As part of discovery in the Kimberlin v. Walker, et al. nuisance lawsuit that The Dread Pro-Se Kimberlin lost this week, I sought discovery of documents.
You can see from TDPK’s answers beginning with number 13 that he thought that he would control what evidence would be introduced. He wound up being correct only because the case folded before we put on our defense.
I’m sticking by my theory that TDPK didn’t testify because he wanted to avoid being trapped between perjury and the Fifth Amendment when confronted with some of the issues raised in my request for documents.
He still has time to drop his Kimberlin v. The Universe, et al. RICO Madness before things really hit the fan in that case. Is he smart enough?
We shall see.
There’s been a lot of speculation about why Brett Kimberlin fought so hard to be able to testify and then kept himself off the witness stand. Gentle Reader, your guess is as good as mine, but I’m betting on fear of being trapped between perjury and the Fifth Amendment during cross examination. You see, he probably understood that he would be asked many of the same question that were in our discovery interrogatories.
One of the basic rules of examining a witness at trial is never to ask a question unless you already know the answer. That’s not true in discovery. The purpose of asking questions is to develop information that may lead to evidence that can be introduced at trial. However, that doesn’t mean that my lawyer and I did not already know the answers to my discovery interrogatories. We may have been looking for confirmation.
Still, some of TDPK’s statements during hearings or the trial or during proceedings in other courts appear to contradict his sworn statements made in answer to these interrogatories. In Maryland, contradictory sworn statements knowingly made about a material fact constitute a prima facie case of perjury.
The Dread Pro-Se Kimberlin is refusing to answer the interrogatories posed by Aaron Walker, Stacy McCain, and me or my request for production of documents for our defense of the his Kimberlin v. Walker, et al. nuisance suit, in some cases invoking his Fifth Amendment privilege against self-incrimination.
He’s afraid to provide stuff like this—Hmmmmm.
The Dread Pro-Se Kimberlin doesn’t want to answer the interrogatories that I sent him as part of discovery in the Kimberlin v. Walker, et al. nuisance suit. For example—Irrelevant to the case? Really? I thought TDPK was suing me because he says I have called him a pedophile. This is from his complaint—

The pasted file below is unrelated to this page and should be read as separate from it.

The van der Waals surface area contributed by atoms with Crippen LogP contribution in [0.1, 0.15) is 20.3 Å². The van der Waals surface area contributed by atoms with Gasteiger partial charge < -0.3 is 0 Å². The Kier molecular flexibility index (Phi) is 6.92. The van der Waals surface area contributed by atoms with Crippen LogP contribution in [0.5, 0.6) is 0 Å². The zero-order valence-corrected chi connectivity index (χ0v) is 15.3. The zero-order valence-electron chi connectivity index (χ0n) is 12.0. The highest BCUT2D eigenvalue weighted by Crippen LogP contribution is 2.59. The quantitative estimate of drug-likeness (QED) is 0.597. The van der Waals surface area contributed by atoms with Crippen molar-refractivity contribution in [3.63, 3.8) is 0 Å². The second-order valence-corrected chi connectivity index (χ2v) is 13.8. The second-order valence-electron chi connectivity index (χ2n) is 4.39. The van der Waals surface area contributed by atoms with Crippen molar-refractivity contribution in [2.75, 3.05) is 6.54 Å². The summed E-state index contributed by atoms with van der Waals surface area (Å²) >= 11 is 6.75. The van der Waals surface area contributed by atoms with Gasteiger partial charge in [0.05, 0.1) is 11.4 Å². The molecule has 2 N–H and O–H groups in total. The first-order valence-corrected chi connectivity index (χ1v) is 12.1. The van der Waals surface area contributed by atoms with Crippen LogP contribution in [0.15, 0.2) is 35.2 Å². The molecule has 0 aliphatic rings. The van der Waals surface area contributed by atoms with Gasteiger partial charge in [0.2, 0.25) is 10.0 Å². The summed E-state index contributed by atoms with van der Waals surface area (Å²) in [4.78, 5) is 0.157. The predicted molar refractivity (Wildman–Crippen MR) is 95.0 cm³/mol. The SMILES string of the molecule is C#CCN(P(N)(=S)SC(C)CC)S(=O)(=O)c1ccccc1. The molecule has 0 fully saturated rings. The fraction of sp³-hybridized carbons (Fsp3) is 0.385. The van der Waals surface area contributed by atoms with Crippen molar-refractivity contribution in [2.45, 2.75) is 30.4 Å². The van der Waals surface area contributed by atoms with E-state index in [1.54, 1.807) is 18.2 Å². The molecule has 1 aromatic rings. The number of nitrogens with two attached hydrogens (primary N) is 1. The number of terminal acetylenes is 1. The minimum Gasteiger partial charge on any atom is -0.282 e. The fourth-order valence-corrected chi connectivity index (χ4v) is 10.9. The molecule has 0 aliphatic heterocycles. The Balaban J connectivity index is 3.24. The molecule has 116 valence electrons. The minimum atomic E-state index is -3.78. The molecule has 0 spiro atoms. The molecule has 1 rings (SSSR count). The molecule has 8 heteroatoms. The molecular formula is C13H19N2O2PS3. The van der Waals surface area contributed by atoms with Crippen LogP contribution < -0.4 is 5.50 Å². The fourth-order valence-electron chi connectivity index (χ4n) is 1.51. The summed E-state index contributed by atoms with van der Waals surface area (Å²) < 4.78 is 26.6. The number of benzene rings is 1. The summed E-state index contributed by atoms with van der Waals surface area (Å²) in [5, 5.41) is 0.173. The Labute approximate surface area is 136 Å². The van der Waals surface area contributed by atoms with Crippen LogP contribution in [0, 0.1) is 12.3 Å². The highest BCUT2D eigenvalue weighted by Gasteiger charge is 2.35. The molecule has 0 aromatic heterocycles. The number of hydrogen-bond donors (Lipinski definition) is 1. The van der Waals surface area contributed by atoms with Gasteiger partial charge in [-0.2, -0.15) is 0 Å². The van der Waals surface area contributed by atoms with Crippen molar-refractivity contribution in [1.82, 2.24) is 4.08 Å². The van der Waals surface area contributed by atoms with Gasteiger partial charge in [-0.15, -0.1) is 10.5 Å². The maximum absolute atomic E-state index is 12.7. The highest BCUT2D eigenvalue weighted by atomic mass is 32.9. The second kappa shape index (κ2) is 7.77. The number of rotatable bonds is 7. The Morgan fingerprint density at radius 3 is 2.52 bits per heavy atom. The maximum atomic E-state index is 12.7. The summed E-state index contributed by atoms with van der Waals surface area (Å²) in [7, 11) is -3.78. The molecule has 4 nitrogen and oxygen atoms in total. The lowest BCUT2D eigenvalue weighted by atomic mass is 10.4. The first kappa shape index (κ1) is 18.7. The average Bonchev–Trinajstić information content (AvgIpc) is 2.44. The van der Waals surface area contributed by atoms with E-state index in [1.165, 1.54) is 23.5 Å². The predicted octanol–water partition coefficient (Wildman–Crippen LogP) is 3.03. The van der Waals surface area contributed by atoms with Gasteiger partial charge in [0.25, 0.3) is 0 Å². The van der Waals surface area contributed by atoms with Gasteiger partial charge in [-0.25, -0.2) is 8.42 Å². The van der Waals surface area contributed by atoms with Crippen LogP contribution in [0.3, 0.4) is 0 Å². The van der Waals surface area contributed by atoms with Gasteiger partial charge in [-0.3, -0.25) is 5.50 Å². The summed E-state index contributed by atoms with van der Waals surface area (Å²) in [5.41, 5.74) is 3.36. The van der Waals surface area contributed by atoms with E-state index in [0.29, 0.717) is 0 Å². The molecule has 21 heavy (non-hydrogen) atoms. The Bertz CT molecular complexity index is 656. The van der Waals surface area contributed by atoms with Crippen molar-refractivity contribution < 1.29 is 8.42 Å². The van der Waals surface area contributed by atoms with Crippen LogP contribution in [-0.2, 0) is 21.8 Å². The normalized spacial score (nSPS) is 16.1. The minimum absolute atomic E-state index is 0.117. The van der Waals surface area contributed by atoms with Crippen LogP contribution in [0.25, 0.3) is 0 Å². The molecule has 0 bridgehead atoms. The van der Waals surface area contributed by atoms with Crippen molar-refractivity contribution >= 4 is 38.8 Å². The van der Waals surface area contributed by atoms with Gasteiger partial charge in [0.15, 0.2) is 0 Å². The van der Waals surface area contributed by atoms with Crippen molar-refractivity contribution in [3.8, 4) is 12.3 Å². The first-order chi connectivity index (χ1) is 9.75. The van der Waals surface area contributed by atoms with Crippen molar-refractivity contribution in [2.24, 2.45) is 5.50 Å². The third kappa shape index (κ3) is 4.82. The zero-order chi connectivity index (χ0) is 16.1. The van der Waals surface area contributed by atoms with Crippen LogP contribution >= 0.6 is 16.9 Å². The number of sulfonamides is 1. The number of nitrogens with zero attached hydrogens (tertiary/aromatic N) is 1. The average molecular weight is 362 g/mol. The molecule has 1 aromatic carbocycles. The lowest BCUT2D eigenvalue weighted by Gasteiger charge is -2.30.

This is found on page 78 of Citizen K:
His [Kimberlin’s] attachment to Jessica was quite a different matter. Their weekly after-school outings, Kimberlin said, were “very special days” for her. … For three consecutive summers, 1974 through 1976, they took vacations for a week or longer in Disney World, Mexico, and Hawaii. Sandi [“Jessica’s” mother] couldn’t get time off from work, so on these summer trips it was just the two of them—Brett and Jessica.
Eyebrows levitated. A drug-dealing colleague had memories of conversations with Kimberlin that struck him as odd: “We’d see a girl who was pubescent or prepubescent, and Brett would get this smile and say, ‘Hey, what do you think? Isn’t she great?’ It made me very uncomfortable.” Another recalled Kimberlin introducing Jessica as “my girlfriend,” and if irony was intended, it was too subtile to register.
<sarc>Nothing to see here. Move along.</sarc>
The Dread Pro-Se Kimberlin has invoked his Fifth Amendment privilege against self-incrimination rather than properly respond to some of the interrogatories or requests for production of documents from the defendants in his vexatious Kimberlin v. Walker, et al. lawsuit. He is attempting to invoke other privileges as well.
UPDATE—Here are my responses to the interrogatories from TDPK:
I think so, Brain … but what if the stoats and weasels take the Fifth?
I think so, Brain … but if I did something that stupid, I’d keep my mouth shut.